A brief review of the pathogenesis of acne will create the context for a discussion of the features of the disease in adults and the treatment approaches that target specific pathogenic factors.
The pilosebaceous unit (the sebaceous follicle,
sebaceous glands, and sebaceous ducts) is the site of acne.
Pilosebaceous units are concentrated in body sites that are prone to
Figure 1. The pilosebaceous unit. (Courtesy NIH)
Excessive sebum production secondary to androgen stimulation.
The differentiation of the sebaceous epithelial cell (the sebocyte) and
the production of sebum are mainly under the control of androgen
hormones. During the prepubertal period, the increase in
adrenal androgens triggers the enlargement of the sebaceous glands,
with a consequent increase in sebum production. With the onset of
puberty and the increase in androgen from the gonads, sebaceous glands
become even more active. In acne patients, the number of
lobules in the sebaceous gland and the size of the sebaceous follicle
are increased compared with people without acne, as is the amount of sebum produced.
However, the components of sebum, which include squalene, wax esters,
triglycerides, cholesterol, and cholesterol esters, do not differ
between people with and without the disease. Excess sebum
production in people with acne is likely caused by differences in
end-organ (pilosebaceous unit) responsiveness to androgens and,
possibly, by increased circulating androgens.
Altered follicular keratinization and desquamation, resulting in follicular plugging. Sebum flows through the canal of the sebaceous follicle, which is lined with a keratinizing epithelium. In acne patients, there is increased production of the corneocytes lining the follicle and retention of these corneocytes within the follicle. The abnormally desquamated corneocytes and the excess sebum build up within the follicle to form a microscopic, bulging mass called the microcomedo. The trigger for corneocyte hyperproliferation is unknown, but androgen stimulation, decreased levels of follicular linoleic acid, increased levels of DHEAS, and interleukin (IL)-1 alpha activity have all been proposed as possible mechanisms.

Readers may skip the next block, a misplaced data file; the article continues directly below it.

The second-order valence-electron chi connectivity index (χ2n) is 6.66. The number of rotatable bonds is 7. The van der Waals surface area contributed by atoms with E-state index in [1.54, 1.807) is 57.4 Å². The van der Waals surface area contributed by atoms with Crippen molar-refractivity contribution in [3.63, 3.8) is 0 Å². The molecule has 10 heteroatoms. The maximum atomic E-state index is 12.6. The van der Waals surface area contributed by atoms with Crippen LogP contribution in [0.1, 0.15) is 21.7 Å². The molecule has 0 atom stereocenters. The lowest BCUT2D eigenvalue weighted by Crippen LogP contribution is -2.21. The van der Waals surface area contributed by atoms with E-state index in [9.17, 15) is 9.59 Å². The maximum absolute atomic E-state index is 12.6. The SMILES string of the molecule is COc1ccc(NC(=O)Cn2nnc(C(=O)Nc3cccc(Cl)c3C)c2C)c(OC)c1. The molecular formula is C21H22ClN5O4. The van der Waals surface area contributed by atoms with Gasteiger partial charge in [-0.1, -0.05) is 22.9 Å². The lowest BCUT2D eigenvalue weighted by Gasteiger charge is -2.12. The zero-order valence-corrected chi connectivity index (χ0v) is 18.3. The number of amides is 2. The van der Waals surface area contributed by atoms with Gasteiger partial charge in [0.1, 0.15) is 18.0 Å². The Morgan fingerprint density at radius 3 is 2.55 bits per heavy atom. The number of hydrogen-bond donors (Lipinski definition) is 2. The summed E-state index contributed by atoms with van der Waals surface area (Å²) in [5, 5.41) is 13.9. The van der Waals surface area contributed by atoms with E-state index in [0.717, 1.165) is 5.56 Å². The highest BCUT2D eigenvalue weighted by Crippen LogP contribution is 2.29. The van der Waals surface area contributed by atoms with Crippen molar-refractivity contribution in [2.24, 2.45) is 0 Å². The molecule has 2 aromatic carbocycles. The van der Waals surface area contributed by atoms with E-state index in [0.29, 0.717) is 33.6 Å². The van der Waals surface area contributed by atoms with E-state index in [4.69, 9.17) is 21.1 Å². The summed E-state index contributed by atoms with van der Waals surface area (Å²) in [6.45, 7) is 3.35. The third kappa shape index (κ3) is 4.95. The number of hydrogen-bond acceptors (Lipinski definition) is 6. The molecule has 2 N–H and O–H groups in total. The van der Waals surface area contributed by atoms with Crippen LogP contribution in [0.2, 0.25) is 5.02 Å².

Proliferation of Propionibacterium acnes, an anaerobic organism normally resident in the follicle. The enclosed, sebum-rich environment of the sebaceous follicle is ideal for the proliferation of P acnes,
the anaerobic bacterium that produces chemotactic factors and recruits
proinflammatory molecules involved in the inflammatory phase of acne. P acnes counts have been shown to be higher in young people (age 16-21) with acne compared with nonacne controls, but no difference in P acnes counts was seen in people aged 21-25 with and without acne.
No differences are apparent in the cutaneous and follicular microflora
of adolescent acne patients, persistent acne patients, and late-onset
acne patients. There is no correlation between acne severity and skin-surface P acnes colonization, but even so, agents that reduce P acnes counts are clinically effective in the treatment of acne.
Inflammation following chemotaxis and the release of proinflammatory mediators. The proliferation of P acnes results in a variety of proinflammatory stimuli, including cytokines such as IL-1, IL-8, IL-12, and tumor necrosis factor-alpha, and proinflammatory byproducts including proteases, lipases, and chemotactic factors for neutrophils, lymphocytes, and macrophages. Follicular rupture and leakage of lipids, corneocytes, and bacteria into the dermis further exacerbate inflammation.
is also evidence, primarily from twin studies, that acne may be
inherited. One study of 204 patients over the age of 25 found that
familial factors were important in determining individual
susceptibility to adult persistent facial acne. The risk
of adult acne occurring in a relative of a patient with adult acne was
nearly 4 times greater than for a relative of an unaffected individual.